Learning a new language doesn’t just happen inside the classroom. There are many other places and ways to learn.
Your school may have language clubs in which you (and possibly teachers and parents) can voluntarily attend at lunchtime or after school. They have access to additional teaching resources, books, videos and games and can share them with you.
- place posters around the school in different languages - for example, a poster might illustrate the range of languages spoken in Asia
- introduce a “Language of the Month”
- introduce a “Polyglots” club where students from different linguistic backgrounds can share with others their knowledge, skills and perspectives
- devote some time to a specific country or language - this might include a Chinese, Greek or Russian day where students experience a range of activities related to their target language, such as dance, cookery, art and language work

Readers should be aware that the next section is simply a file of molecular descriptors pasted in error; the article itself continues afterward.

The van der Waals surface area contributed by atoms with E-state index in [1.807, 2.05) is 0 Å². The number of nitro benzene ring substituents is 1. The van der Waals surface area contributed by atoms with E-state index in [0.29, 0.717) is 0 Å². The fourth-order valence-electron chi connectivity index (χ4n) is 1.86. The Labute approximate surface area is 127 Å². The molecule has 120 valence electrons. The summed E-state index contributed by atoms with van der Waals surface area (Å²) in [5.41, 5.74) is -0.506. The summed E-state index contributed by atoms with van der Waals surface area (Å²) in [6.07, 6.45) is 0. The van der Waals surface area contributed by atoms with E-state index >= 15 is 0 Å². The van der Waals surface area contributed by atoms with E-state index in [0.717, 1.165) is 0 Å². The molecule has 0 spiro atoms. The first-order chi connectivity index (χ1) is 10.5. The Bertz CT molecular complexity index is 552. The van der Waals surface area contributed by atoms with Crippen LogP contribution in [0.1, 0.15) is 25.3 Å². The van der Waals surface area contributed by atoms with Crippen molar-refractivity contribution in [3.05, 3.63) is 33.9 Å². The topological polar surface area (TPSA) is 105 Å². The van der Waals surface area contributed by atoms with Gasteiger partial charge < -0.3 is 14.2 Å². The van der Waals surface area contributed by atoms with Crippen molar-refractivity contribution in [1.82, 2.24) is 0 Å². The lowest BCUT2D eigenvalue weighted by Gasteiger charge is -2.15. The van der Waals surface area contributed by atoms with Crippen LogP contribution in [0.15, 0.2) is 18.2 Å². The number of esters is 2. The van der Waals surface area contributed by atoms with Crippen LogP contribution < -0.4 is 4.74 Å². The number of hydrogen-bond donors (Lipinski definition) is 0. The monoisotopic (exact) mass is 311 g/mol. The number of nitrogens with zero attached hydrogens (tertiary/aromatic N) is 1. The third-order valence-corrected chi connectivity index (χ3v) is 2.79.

- develop partnerships with schools in other countries
Outside school, there are interesting schemes, such as “pen pals”, which consist of corresponding with similar-aged students in foreign countries. This can increase your cultural awareness and help with your letter writing skills. Combined with free games, lessons and language exercises on the Internet, language learning can be totally accessible in your home.
Your parents can also be a good source of motivation. They can help you use learning materials, such as audio books, CD-ROMs and Internet-based games and activities. These can be great ways to get started or to build on the language skills you already have.
And with your parent learning alongside you, you both can share in the sense of achievement. Furthermore, your parents might go on holiday to the country whose language you are learning. Nothing could be better for bringing a language alive!